Observers say 33 -year-old killed as result of either an internal feud or Russia removing inconvenient separatist leaders in the field
With his ginger beard, fiery temperament and somewhat incongruous nom de guerre, Motorola was one of the best known and most controversial rebel commandants in east Ukraine. Accused of war crimes in Kiev but worshipped as a hero in Russia, Motorola would often be spotted driving his quad motorcycle around Donetsk, or wheeling his newborn around the city in a pushchair while surrounded by bodyguards.
Now the security-conscious Motorola, real name Arseny Pavlov, is dead, blown up by a powerful bomb apparently planted in his apartment blocks lift on Sunday night. Officially, the Donetsk rebels have blamed the attack on a Ukrainian nationalist cell operating in the city. But many believe the killing to be the most recent salvo in a brutal territory war between different rebel factions in east Ukraine, perhaps also involving their overlords in Moscow.
The Russian website Life News carried video from the scene which depicted heavily bloodied remains being carried away from the building. It said Pavlov and his bodyguard had both been wearing body armour at the time of the blast and were heavily armed. The bomb was detonated remotely, the website reported.
A video surfaced online of four humen in masks in front of a Ukrainian flag; they claimed responsibility for the killing, said they were inside Donetsk and would target other separatist leaders next. The humen said they were acting on behalf of the misanthropic division of Ukrainian patriots.
Alexander Zakharchenko, leader of the Donetsk rebels, dedicated a statement saying there would be revenge for the killing, and promised to track down Ukrainian agents without mercy. But observers said the video did not appear credible, and despite the rhetoric, many in Ukraine and even some in Donetsk itself believe that Motorola was killed by one of his own.
Motorola was very careful with his security, he was paranoid about his safety and that of his family, a source close to the rebel leadership said. So the idea you could do a sophisticated make like that involving such close access involves person in the inner circle. The official version is fairly doubtful.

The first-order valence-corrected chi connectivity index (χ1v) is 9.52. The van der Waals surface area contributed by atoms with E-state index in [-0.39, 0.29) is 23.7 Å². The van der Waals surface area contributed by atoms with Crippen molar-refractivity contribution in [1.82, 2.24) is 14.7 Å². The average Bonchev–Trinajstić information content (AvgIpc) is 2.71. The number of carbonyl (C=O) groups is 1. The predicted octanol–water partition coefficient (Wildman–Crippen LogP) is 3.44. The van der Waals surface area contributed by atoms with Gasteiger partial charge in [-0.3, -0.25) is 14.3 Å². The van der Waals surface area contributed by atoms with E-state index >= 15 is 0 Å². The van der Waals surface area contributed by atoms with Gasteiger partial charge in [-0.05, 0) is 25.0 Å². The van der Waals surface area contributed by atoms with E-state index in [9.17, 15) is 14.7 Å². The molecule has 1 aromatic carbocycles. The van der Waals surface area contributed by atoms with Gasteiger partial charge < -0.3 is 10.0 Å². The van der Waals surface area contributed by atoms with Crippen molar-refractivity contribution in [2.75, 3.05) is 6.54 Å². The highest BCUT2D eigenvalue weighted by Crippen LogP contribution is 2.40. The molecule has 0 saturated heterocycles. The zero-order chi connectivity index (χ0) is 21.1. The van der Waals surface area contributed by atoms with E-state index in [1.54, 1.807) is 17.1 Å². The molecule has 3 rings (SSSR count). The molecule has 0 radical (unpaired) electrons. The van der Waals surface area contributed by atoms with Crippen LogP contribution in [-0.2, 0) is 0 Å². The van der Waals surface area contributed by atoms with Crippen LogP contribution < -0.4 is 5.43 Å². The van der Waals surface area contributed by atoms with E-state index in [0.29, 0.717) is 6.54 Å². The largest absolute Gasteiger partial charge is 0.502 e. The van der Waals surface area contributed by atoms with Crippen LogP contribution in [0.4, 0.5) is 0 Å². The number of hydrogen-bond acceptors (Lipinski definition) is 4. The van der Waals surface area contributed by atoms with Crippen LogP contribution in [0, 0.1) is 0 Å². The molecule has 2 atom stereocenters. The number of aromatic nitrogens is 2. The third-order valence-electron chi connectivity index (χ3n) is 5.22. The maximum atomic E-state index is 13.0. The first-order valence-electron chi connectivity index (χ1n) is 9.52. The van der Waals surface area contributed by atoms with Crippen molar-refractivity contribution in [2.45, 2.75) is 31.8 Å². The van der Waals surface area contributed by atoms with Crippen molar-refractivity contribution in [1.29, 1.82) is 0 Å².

A number of rebel leaders in east Ukraine have been assassinated in the past 18 months, with Ukrainian diversionary groups blamed except in once incident, which was declared a suicide. However, many believe that the deaths are the result either of internal feuds, or even of Russian security services attempting to remove inconvenient and uncontrollable figures from the field.
One of the first to be killed was Alexey Mozgovoy, an anarchist who led the Ghost battalion and ran the cities of Alchevsk , nominally part of the self-declared Luhansk Peoples Republic( LPR ), as his personal fiefdom. His motorcade came under fire in May last year; he died along with his press secretary. While there have been a number of assassinations in the so-called the LPR, the Donetsk rebels have until now determined their combats without recourse to violence.
Pavlov, who was born in the Russian republic of Komi, had apparently been known as Motorola since he served in Chechnya, where he was in charge of communications for a battalion of the Russian army. He traversed into Ukraine to join the rebel movement in 2014, and resulted the Sparta battalion, known as one of the more ruthless and ill-disciplined of the rebel militia formations.
In a telephone interview with the Kyiv Post last year, he boasted of carrying out executions. I dont give a fuck what people accuse me of; I shot 15 prisoners and I dont give a fuck, said a man purporting to be Pavlov who spoke to the newspapers reporter.
But in Donetsk, Motorola was an unlikely hero, even featuring on a commemorative situate of stamps issued by the unrecognised republic.
A warrior from God; a cheerful knight, is how the Russian newspaper Komsomolskaya Pravda described Motorola in a warm column by one of its east Ukraine correspondents on Monday.
The war in east Ukraine has led to virtually 10,000 demises since it began in springtime 2014. Despite a ceasefire agreed in Minsk in 2015 there are still almost daily casualties in frontline skirmishes. The rebel leadership coordinates its actions with handlers in Moscow, who finance and control the political landscape in the self-declared republics, despite claims to the contrary.
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